DJs to sell TiVo, but is the timing right for such a decision?

By Patrick Avenell

TiVo, the much maligned “media device”, will soon be made available at David Jones stores. Originally, this hotted-up PVR was available only through Harvey Norman, but will the expansion of the retail base may finally see take up reach expectation?

The announcement, made earlier today, said that TiVo would be available for the set RRP of $699 from 10 November. In an era of fierce price wars and ruthless undercutting, the maintenance of this price through the expansion of retailers, including JB Hi-Fi, is extraordinary. David Jones, with its reputation as Australia’s blueblood department store, is unlikely to challenge this.

TiVo’s distributor, Hybrid Television Services is headed up my CEO Robbee Minicola. In her announcement of this deal, Minicola emphasised the differentiation between TiVo and its PVR competitors. The new phrase is “media device”, which is intended to highlight the expanded connectivity of TiVo’s offering. In the United States, the word ‘Tivo’ has become a verb meaning to record off the television digitally. Locally, however, people talk more about ‘iQ-ing’ a show – a reference to Foxtel’s iQ product, which has many similar functions to TiVo, but with far greater content through access to Foxtel’s 150-plus channels.

Regardless of TiVo’s shortcomings, Minicola is focusing on expanding the retail base before Christmas in an effort to drive sales and market share.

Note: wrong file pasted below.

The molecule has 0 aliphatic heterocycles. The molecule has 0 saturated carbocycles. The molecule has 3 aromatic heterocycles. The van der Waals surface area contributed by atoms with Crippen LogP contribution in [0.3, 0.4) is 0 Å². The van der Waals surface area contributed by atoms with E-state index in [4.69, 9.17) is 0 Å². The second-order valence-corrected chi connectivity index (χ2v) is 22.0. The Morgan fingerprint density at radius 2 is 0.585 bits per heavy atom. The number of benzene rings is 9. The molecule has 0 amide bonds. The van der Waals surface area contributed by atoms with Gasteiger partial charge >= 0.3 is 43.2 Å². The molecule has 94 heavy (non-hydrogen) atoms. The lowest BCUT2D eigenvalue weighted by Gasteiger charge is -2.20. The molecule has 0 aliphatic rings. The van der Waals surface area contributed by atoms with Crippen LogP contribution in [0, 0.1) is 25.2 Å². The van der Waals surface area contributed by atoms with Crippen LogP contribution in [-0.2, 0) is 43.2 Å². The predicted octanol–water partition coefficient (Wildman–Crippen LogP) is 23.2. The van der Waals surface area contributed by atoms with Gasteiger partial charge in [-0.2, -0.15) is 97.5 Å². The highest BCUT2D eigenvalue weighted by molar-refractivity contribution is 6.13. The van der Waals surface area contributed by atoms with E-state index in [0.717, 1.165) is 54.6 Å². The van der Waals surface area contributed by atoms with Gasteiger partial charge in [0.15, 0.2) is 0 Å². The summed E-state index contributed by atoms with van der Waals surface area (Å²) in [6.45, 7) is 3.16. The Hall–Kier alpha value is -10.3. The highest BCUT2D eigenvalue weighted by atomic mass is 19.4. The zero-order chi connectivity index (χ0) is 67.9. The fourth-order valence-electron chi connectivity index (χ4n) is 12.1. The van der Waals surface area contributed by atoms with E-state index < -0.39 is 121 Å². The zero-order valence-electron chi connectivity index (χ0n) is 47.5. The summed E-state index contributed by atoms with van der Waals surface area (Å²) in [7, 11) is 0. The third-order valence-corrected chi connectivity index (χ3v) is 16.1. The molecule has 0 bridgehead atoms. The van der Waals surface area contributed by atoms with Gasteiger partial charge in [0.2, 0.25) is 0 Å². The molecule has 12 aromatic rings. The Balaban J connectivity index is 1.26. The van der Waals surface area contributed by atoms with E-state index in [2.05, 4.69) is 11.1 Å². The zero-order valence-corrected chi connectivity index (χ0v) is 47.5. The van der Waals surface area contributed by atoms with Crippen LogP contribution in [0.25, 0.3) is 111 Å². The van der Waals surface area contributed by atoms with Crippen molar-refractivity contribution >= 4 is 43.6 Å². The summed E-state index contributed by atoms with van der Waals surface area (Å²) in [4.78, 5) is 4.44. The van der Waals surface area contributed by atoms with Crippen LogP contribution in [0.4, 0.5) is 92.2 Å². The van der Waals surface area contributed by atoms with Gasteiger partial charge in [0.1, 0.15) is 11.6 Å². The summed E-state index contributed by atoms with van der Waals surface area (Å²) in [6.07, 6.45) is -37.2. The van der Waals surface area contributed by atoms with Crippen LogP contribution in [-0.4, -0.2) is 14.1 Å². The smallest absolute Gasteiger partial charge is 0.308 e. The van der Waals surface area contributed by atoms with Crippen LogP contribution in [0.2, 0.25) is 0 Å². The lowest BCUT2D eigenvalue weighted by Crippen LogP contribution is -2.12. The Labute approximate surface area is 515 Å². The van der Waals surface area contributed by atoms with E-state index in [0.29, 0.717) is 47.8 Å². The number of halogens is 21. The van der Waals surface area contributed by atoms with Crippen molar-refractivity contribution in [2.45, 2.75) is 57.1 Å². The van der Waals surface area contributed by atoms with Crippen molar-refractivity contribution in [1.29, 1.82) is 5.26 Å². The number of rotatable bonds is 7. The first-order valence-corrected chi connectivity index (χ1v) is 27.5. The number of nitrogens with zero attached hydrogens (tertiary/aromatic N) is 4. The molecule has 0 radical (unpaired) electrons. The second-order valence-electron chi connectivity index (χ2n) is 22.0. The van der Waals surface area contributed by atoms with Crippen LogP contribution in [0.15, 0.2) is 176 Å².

"With the TiVo media device retailed through David Jones we have reached a significant milestone in the lead up to Christmas,” said Minicola. “Between the purchase convenience for consumers, the David Jones premium brand and our unique product positioning as a media device, not a PVR, we are well on track to deliver our national footprint."

The timing for this move is curious. Christmas is the biggest retail time of the year, and is clearly the motivating factor. But TiVo appeals to television fanatics – people that need to make sure they never miss an episode of their favourite show. The Summer period is the offseason for TV, with the stations showing second rate offerings and sitcom reruns in the times between cricket tests and tennis matches. In short, sport is king in Summer, and sport isn’t something you tape to watch later or watch again. If TiVo really is to become the “media device” of choice for Australia’s TV aficionados, it may have to wait until the TV itself picks up around March next year.

Leave a Reply

Your email address will not be published. Required fields are marked *

*